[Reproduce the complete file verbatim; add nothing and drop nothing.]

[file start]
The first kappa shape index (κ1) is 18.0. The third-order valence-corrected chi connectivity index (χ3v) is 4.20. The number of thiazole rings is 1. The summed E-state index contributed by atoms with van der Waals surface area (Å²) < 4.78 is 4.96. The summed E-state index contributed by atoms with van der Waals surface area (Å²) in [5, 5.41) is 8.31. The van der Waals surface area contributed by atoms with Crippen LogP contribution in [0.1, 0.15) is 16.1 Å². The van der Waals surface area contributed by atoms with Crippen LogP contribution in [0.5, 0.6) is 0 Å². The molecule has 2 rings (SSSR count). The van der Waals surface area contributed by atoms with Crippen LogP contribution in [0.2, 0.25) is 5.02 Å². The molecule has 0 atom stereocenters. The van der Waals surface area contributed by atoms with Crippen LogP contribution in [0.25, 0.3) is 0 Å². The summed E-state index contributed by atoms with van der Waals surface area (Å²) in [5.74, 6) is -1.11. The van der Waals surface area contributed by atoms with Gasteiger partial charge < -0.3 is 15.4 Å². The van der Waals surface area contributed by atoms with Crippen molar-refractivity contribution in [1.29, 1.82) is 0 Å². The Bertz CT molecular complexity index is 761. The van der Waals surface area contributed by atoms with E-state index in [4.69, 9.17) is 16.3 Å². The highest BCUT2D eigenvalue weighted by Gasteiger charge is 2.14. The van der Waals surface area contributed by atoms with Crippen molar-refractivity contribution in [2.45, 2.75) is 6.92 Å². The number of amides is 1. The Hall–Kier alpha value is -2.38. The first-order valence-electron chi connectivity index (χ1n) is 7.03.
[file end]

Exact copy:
The first kappa shape index (κ1) is 18.0. The third-order valence-corrected chi connectivity index (χ3v) is 4.20. The number of thiazole rings is 1. The summed E-state index contributed by atoms with van der Waals surface area (Å²) < 4.78 is 4.96. The summed E-state index contributed by atoms with van der Waals surface area (Å²) in [5, 5.41) is 8.31. The van der Waals surface area contributed by atoms with Crippen LogP contribution in [0.1, 0.15) is 16.1 Å². The van der Waals surface area contributed by atoms with Crippen LogP contribution in [0.5, 0.6) is 0 Å². The molecule has 2 rings (SSSR count). The van der Waals surface area contributed by atoms with Crippen LogP contribution in [0.2, 0.25) is 5.02 Å². The molecule has 0 atom stereocenters. The van der Waals surface area contributed by atoms with Crippen LogP contribution in [0.25, 0.3) is 0 Å². The summed E-state index contributed by atoms with van der Waals surface area (Å²) in [5.74, 6) is -1.11. The van der Waals surface area contributed by atoms with Gasteiger partial charge < -0.3 is 15.4 Å². The van der Waals surface area contributed by atoms with Crippen molar-refractivity contribution in [1.29, 1.82) is 0 Å². The Bertz CT molecular complexity index is 761. The van der Waals surface area contributed by atoms with E-state index in [4.69, 9.17) is 16.3 Å². The highest BCUT2D eigenvalue weighted by Gasteiger charge is 2.14. The van der Waals surface area contributed by atoms with Crippen molar-refractivity contribution in [2.45, 2.75) is 6.92 Å². The number of amides is 1. The Hall–Kier alpha value is -2.38. The first-order valence-electron chi connectivity index (χ1n) is 7.03.